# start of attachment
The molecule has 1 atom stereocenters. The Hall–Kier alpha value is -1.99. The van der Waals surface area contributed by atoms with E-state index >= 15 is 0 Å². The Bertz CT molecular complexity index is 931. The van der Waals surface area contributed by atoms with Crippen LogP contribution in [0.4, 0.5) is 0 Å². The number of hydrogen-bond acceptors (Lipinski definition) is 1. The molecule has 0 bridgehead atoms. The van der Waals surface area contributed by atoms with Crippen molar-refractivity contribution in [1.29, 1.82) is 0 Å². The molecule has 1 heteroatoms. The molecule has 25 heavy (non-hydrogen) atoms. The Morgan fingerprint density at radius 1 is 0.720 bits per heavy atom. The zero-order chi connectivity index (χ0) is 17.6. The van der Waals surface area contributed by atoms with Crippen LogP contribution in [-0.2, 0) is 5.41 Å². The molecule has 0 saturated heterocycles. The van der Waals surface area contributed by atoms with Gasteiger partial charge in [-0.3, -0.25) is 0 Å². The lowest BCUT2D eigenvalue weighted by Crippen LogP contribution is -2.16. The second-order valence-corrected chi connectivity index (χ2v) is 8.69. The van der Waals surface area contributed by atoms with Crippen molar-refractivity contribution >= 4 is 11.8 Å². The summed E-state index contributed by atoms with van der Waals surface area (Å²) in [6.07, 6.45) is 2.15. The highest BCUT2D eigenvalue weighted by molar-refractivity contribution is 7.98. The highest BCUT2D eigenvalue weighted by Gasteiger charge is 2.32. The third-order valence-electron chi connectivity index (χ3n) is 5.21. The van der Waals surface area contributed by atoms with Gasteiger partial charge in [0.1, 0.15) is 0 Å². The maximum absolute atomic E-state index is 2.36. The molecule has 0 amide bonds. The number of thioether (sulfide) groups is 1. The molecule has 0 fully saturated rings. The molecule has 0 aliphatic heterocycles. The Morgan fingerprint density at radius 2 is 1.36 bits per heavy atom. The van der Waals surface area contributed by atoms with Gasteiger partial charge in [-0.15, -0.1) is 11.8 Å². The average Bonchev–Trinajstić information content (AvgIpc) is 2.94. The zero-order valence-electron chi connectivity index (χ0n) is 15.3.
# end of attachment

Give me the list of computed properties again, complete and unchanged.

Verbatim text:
The molecule has 1 atom stereocenters. The Hall–Kier alpha value is -1.99. The van der Waals surface area contributed by atoms with E-state index >= 15 is 0 Å². The Bertz CT molecular complexity index is 931. The van der Waals surface area contributed by atoms with Crippen LogP contribution in [0.4, 0.5) is 0 Å². The number of hydrogen-bond acceptors (Lipinski definition) is 1. The molecule has 0 bridgehead atoms. The van der Waals surface area contributed by atoms with Crippen molar-refractivity contribution in [1.29, 1.82) is 0 Å². The molecule has 1 heteroatoms. The molecule has 25 heavy (non-hydrogen) atoms. The Morgan fingerprint density at radius 1 is 0.720 bits per heavy atom. The zero-order chi connectivity index (χ0) is 17.6. The van der Waals surface area contributed by atoms with Crippen LogP contribution in [-0.2, 0) is 5.41 Å². The molecule has 0 saturated heterocycles. The van der Waals surface area contributed by atoms with Gasteiger partial charge in [-0.3, -0.25) is 0 Å². The lowest BCUT2D eigenvalue weighted by Crippen LogP contribution is -2.16. The second-order valence-corrected chi connectivity index (χ2v) is 8.69. The van der Waals surface area contributed by atoms with Crippen molar-refractivity contribution >= 4 is 11.8 Å². The summed E-state index contributed by atoms with van der Waals surface area (Å²) in [6.07, 6.45) is 2.15. The highest BCUT2D eigenvalue weighted by molar-refractivity contribution is 7.98. The highest BCUT2D eigenvalue weighted by Gasteiger charge is 2.32. The third-order valence-electron chi connectivity index (χ3n) is 5.21. The van der Waals surface area contributed by atoms with Gasteiger partial charge in [0.1, 0.15) is 0 Å². The maximum absolute atomic E-state index is 2.36. The molecule has 0 amide bonds. The number of thioether (sulfide) groups is 1. The molecule has 0 fully saturated rings. The molecule has 0 aliphatic heterocycles. The Morgan fingerprint density at radius 2 is 1.36 bits per heavy atom. The van der Waals surface area contributed by atoms with Gasteiger partial charge in [-0.15, -0.1) is 11.8 Å². The average Bonchev–Trinajstić information content (AvgIpc) is 2.94. The zero-order valence-electron chi connectivity index (χ0n) is 15.3.